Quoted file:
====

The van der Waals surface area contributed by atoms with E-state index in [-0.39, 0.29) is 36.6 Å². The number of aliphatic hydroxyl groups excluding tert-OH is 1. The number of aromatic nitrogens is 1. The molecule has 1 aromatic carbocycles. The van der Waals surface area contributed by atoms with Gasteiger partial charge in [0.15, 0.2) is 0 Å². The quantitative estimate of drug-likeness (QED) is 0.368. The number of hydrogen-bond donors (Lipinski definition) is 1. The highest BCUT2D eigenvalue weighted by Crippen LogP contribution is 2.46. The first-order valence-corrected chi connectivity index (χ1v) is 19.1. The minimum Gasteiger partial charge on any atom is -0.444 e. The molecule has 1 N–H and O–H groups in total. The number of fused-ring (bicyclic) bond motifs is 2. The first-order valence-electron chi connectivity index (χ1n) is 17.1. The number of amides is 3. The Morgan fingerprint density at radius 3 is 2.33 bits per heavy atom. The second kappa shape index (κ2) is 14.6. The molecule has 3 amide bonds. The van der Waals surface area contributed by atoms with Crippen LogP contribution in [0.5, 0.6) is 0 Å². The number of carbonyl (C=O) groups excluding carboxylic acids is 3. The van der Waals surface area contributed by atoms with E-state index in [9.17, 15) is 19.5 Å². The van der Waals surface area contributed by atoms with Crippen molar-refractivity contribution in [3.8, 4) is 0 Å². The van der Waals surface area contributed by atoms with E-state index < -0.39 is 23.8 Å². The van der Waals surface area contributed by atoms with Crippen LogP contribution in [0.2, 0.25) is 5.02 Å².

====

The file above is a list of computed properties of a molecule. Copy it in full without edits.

The van der Waals surface area contributed by atoms with E-state index in [-0.39, 0.29) is 36.6 Å². The number of aliphatic hydroxyl groups excluding tert-OH is 1. The number of aromatic nitrogens is 1. The molecule has 1 aromatic carbocycles. The van der Waals surface area contributed by atoms with Gasteiger partial charge in [0.15, 0.2) is 0 Å². The quantitative estimate of drug-likeness (QED) is 0.368. The number of hydrogen-bond donors (Lipinski definition) is 1. The highest BCUT2D eigenvalue weighted by Crippen LogP contribution is 2.46. The first-order valence-corrected chi connectivity index (χ1v) is 19.1. The minimum Gasteiger partial charge on any atom is -0.444 e. The molecule has 1 N–H and O–H groups in total. The number of fused-ring (bicyclic) bond motifs is 2. The first-order valence-electron chi connectivity index (χ1n) is 17.1. The number of amides is 3. The Morgan fingerprint density at radius 3 is 2.33 bits per heavy atom. The second kappa shape index (κ2) is 14.6. The molecule has 3 amide bonds. The van der Waals surface area contributed by atoms with Crippen LogP contribution in [0.5, 0.6) is 0 Å². The number of carbonyl (C=O) groups excluding carboxylic acids is 3. The van der Waals surface area contributed by atoms with E-state index in [9.17, 15) is 19.5 Å². The van der Waals surface area contributed by atoms with Crippen molar-refractivity contribution in [3.8, 4) is 0 Å². The van der Waals surface area contributed by atoms with E-state index < -0.39 is 23.8 Å². The van der Waals surface area contributed by atoms with Crippen LogP contribution in [0.2, 0.25) is 5.02 Å².